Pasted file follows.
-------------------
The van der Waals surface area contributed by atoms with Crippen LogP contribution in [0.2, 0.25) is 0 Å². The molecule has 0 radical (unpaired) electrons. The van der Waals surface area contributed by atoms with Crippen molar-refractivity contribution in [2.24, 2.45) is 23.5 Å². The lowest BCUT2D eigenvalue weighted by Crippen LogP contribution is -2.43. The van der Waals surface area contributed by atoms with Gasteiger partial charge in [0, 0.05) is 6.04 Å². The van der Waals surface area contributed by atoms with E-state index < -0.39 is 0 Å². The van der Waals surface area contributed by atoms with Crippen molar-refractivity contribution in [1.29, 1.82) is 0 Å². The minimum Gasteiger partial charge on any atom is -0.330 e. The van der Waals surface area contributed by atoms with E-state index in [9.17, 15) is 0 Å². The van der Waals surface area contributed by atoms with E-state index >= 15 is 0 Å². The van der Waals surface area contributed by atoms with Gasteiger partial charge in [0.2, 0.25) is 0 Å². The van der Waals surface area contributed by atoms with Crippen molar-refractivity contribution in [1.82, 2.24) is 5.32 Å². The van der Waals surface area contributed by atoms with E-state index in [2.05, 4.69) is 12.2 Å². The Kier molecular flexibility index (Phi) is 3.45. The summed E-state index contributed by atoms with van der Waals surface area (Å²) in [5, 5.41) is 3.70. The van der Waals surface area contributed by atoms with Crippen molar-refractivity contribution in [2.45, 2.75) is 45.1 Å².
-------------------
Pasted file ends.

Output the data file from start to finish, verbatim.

The van der Waals surface area contributed by atoms with Crippen LogP contribution in [0.2, 0.25) is 0 Å². The molecule has 0 radical (unpaired) electrons. The van der Waals surface area contributed by atoms with Crippen molar-refractivity contribution in [2.24, 2.45) is 23.5 Å². The lowest BCUT2D eigenvalue weighted by Crippen LogP contribution is -2.43. The van der Waals surface area contributed by atoms with Gasteiger partial charge in [0, 0.05) is 6.04 Å². The van der Waals surface area contributed by atoms with E-state index < -0.39 is 0 Å². The van der Waals surface area contributed by atoms with Crippen molar-refractivity contribution in [1.29, 1.82) is 0 Å². The minimum Gasteiger partial charge on any atom is -0.330 e. The van der Waals surface area contributed by atoms with E-state index in [9.17, 15) is 0 Å². The van der Waals surface area contributed by atoms with E-state index >= 15 is 0 Å². The van der Waals surface area contributed by atoms with Gasteiger partial charge in [0.2, 0.25) is 0 Å². The van der Waals surface area contributed by atoms with Crippen molar-refractivity contribution in [1.82, 2.24) is 5.32 Å². The van der Waals surface area contributed by atoms with E-state index in [2.05, 4.69) is 12.2 Å². The Kier molecular flexibility index (Phi) is 3.45. The summed E-state index contributed by atoms with van der Waals surface area (Å²) in [5, 5.41) is 3.70. The van der Waals surface area contributed by atoms with Crippen molar-refractivity contribution in [2.45, 2.75) is 45.1 Å².